UN bolsters aid efforts in Panama as floods worsen

2 December 2008

United Nations humanitarian agencies have stepped up their assistance in Panama, where at least 10 people have been killed and nearly 24,000 others affected by floods and heavy rains and the number of affected areas continues to grow.

Food, water and blankets are the priority needs, the UN Office for the Coordination of Humanitarian Affairs (OCHA) reported today, as weather forecasts predict that heavy rains are expected to continue in the Central American country at least until Thursday.

The UN Population Fund (UNFPA) has dispatched 22,000 family hygiene kits and the UN Children’s Fund (UNICEF) is providing water jugs, water tanks and water purification talks.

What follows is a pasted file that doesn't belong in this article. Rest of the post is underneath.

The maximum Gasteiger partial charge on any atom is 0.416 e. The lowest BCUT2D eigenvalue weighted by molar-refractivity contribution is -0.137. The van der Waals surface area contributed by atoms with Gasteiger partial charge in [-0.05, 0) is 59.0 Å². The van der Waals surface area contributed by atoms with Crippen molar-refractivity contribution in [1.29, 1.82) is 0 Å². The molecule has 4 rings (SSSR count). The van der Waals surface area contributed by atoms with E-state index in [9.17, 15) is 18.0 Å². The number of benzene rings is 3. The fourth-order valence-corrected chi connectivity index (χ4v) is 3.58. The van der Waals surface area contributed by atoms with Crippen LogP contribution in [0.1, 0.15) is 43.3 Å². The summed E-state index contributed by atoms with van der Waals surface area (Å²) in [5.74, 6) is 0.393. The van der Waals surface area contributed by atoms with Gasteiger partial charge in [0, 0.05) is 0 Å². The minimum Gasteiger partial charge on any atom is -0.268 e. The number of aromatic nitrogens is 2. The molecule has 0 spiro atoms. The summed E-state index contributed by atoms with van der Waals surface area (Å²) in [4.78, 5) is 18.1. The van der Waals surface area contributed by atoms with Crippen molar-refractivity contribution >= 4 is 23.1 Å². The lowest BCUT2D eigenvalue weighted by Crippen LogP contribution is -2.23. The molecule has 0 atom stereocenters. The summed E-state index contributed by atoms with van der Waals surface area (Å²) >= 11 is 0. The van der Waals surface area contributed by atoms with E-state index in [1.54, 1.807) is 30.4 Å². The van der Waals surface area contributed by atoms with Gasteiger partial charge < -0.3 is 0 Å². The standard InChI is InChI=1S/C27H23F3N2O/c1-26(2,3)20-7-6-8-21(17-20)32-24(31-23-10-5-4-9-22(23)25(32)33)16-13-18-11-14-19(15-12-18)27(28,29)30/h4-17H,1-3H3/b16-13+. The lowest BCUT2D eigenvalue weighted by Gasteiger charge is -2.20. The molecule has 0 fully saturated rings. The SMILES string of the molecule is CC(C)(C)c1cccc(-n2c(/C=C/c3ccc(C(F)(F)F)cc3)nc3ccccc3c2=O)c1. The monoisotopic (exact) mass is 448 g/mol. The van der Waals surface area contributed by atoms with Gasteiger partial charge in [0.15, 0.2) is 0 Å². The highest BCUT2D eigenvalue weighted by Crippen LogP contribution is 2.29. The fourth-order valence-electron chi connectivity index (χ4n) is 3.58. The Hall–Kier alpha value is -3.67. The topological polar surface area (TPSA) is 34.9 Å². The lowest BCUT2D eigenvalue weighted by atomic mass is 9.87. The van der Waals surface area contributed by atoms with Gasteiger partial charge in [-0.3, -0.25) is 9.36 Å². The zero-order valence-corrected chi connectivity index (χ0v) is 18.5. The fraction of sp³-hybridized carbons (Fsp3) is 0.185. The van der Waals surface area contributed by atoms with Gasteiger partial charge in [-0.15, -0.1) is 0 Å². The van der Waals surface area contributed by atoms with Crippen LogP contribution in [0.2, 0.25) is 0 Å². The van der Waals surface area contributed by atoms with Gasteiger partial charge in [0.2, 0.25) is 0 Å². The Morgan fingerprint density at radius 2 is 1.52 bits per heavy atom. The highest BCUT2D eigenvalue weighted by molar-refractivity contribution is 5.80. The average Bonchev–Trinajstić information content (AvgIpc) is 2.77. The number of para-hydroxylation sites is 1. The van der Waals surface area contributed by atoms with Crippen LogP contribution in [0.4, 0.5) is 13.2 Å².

The UN Development Programme (UNDP) and OCHA are also providing cash to help with relief items and needs assessments, while the World Food Programme (WFP) has already started delivering high-energy biscuits to those in need.

The initial impact of the floods and rains was confined to Panama’s Caribbean coast, and there the provinces of Bocas del Toro and Colón have been hard hit. But a state of emergency has also been declared in Chiriquí province on the Pacific coast, and at the opposite end of the country, Darién province is on high alert as local rivers reach critical levels.

In total, more than 23,600 people have been affected and the number is likely to grow as some communities in Bocas del Toro cannot yet be reached. About 200 homes have been entirely destroyed and almost 1,200 others were badly damaged, while numerous roads and bridges have been rendered unusable.

Panamanian authorities are leading the relief efforts, and are being assisted by the local Red Cross. So far, nearly 12,000 people have made their way to 44 temporary shelters.


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